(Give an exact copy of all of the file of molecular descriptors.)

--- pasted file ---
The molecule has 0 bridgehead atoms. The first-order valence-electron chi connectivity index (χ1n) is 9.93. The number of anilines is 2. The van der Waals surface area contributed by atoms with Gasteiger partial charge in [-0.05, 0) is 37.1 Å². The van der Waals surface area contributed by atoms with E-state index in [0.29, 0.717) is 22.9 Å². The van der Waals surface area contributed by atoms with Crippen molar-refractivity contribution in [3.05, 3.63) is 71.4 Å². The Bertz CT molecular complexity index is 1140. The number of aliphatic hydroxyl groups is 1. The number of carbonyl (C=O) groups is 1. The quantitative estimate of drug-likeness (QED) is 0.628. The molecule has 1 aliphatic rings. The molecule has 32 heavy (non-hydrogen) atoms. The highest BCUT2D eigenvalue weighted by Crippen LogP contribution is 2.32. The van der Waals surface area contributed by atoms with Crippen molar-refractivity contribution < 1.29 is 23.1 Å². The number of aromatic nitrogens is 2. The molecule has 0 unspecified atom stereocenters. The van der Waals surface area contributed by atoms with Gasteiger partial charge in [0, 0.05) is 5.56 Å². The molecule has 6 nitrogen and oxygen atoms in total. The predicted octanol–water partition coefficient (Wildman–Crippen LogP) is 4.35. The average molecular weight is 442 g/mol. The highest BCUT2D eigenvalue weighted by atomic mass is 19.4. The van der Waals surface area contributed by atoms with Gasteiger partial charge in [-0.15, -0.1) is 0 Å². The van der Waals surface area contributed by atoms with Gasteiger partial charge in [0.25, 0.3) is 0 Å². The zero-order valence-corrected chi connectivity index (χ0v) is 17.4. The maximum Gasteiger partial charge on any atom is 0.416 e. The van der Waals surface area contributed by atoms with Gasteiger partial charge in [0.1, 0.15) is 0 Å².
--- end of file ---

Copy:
The molecule has 0 bridgehead atoms. The first-order valence-electron chi connectivity index (χ1n) is 9.93. The number of anilines is 2. The van der Waals surface area contributed by atoms with Gasteiger partial charge in [-0.05, 0) is 37.1 Å². The van der Waals surface area contributed by atoms with E-state index in [0.29, 0.717) is 22.9 Å². The van der Waals surface area contributed by atoms with Crippen molar-refractivity contribution in [3.05, 3.63) is 71.4 Å². The Bertz CT molecular complexity index is 1140. The number of aliphatic hydroxyl groups is 1. The number of carbonyl (C=O) groups is 1. The quantitative estimate of drug-likeness (QED) is 0.628. The molecule has 1 aliphatic rings. The molecule has 32 heavy (non-hydrogen) atoms. The highest BCUT2D eigenvalue weighted by Crippen LogP contribution is 2.32. The van der Waals surface area contributed by atoms with Crippen molar-refractivity contribution < 1.29 is 23.1 Å². The number of aromatic nitrogens is 2. The molecule has 0 unspecified atom stereocenters. The van der Waals surface area contributed by atoms with Gasteiger partial charge in [0, 0.05) is 5.56 Å². The molecule has 6 nitrogen and oxygen atoms in total. The predicted octanol–water partition coefficient (Wildman–Crippen LogP) is 4.35. The average molecular weight is 442 g/mol. The highest BCUT2D eigenvalue weighted by atomic mass is 19.4. The van der Waals surface area contributed by atoms with Gasteiger partial charge in [-0.15, -0.1) is 0 Å². The van der Waals surface area contributed by atoms with Gasteiger partial charge in [0.25, 0.3) is 0 Å². The zero-order valence-corrected chi connectivity index (χ0v) is 17.4. The maximum Gasteiger partial charge on any atom is 0.416 e. The van der Waals surface area contributed by atoms with Gasteiger partial charge in [0.1, 0.15) is 0 Å².